- Removed the old upholstery.
- Refinished the wood frame.
- Installed the new fabric on the seat, back and arm rests.
- Sew the new cushion covers.
- Sew and install the double piping.
Let’s start at the beginning.
Step 1: Choose your fabric
Usually choosing fabric for an upholstery project takes me ages. Not because I don’t like it, I love it in fact. It’s just that here in Melbourne, Australia our reasonably priced choices are very limited. You either have Spotlight or Lincraft (a chain of fabric, craft & home interior supply stores) at the low end with very few options.
Or professional upholsters and fabric dealers that charge min $80-$100 per metre. Nothing in between.
While the high end options are beautiful, they are far too expensive. For that price, I’m better off just buying a new chair. Plus, I enjoy getting my hands into a DIY home decor project.
To find my perfect fabric, I had to settle for hunting through reams at Spotlight and Lincraft. This took a lot of time, but that’s to be expected. You can get it good and cheap, but you won’t get it fast.
Step 2: Understand the construction of the upholstery
Before I removed any fabric, I made sure to take a lot of photos of the chair; particularly of how the fabric was put together.
Trying to remember whether a certain piece went over or under another after you’ve gone through the process of removing thousands of staples and actually get around to installing the new fabric will be next to impossible. So take photos – A LOT OF THEM.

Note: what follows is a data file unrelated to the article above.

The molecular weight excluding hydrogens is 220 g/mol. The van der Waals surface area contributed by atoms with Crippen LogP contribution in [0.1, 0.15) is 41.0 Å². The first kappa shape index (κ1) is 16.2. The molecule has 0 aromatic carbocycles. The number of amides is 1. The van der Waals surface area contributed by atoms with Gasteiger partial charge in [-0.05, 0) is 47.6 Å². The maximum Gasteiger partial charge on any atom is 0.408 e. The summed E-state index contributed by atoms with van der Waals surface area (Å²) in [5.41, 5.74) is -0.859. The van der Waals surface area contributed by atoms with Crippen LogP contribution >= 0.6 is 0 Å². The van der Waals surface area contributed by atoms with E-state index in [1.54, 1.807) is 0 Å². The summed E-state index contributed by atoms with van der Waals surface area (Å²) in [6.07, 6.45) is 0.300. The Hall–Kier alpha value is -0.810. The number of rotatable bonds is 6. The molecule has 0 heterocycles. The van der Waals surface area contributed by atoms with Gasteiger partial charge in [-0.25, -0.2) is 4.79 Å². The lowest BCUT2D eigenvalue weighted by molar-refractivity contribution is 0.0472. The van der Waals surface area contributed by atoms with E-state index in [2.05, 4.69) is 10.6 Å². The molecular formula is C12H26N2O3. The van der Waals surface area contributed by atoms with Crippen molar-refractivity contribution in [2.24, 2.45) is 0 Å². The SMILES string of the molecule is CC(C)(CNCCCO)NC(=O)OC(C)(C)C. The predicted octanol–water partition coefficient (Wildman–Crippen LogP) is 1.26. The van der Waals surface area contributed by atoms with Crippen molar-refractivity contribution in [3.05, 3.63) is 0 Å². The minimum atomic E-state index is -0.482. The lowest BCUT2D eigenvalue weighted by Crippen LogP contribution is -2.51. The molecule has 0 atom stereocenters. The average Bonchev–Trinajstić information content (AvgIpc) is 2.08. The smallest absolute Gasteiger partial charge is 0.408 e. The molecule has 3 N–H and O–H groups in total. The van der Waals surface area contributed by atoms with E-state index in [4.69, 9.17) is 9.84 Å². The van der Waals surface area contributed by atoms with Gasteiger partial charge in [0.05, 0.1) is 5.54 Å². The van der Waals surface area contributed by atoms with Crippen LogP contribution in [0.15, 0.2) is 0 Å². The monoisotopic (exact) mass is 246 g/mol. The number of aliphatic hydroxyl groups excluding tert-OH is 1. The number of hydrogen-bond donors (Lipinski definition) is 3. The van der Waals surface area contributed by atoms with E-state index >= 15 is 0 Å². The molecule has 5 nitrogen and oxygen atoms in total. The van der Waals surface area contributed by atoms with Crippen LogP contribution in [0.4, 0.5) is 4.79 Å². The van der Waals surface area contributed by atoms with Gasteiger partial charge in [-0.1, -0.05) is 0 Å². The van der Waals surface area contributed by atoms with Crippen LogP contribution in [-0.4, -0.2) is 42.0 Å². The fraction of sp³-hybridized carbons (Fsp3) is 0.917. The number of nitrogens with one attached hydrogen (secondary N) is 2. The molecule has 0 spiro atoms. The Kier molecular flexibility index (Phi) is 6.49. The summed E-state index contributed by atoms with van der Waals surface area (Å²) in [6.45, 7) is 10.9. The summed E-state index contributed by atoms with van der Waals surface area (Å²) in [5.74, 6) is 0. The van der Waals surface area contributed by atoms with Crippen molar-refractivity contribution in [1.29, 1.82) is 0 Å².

Step 3: Remove the staples holding the existing fabric in place
To remove the old staples that were holding the existing fabric in place, I used a staple remover to lift the old staples and a small pair of pliers to pull it out completely. Before I bought my staple remover on eBay, I used a good ol’ flat screwdriver and the pliers. Frankly it worked just as well.
The staples on old furniture tend to be pushed in quite tightly, so you need to dig into the wood to be able to get under the old staple. My flat-head screw driver did this just fine. Not pretty, and a pain on your wrist, but it will be covered by the new fabric and piping so no need to cry over the dents in the wood.
The structure of the chair and the existing foam and cushion straps were in tip-top condition so there was no need to replace them (yay!).
Step 5: Refinish the wood frame
I wasn’t a fan of the colour of the wood frame. It was in great condition, but didn’t go with anything in my apartment so I splashed on some black paint and topped it off with a Satin clear varnish (lacquer) from Cabot’s water-based varnish range for a fantastic bold look.
I took my time with this because I wanted a smooth professional finish. Check out an earlier post on how I transformed an old dining set I purchased on eBay, which outlines painting tips I followed for this project.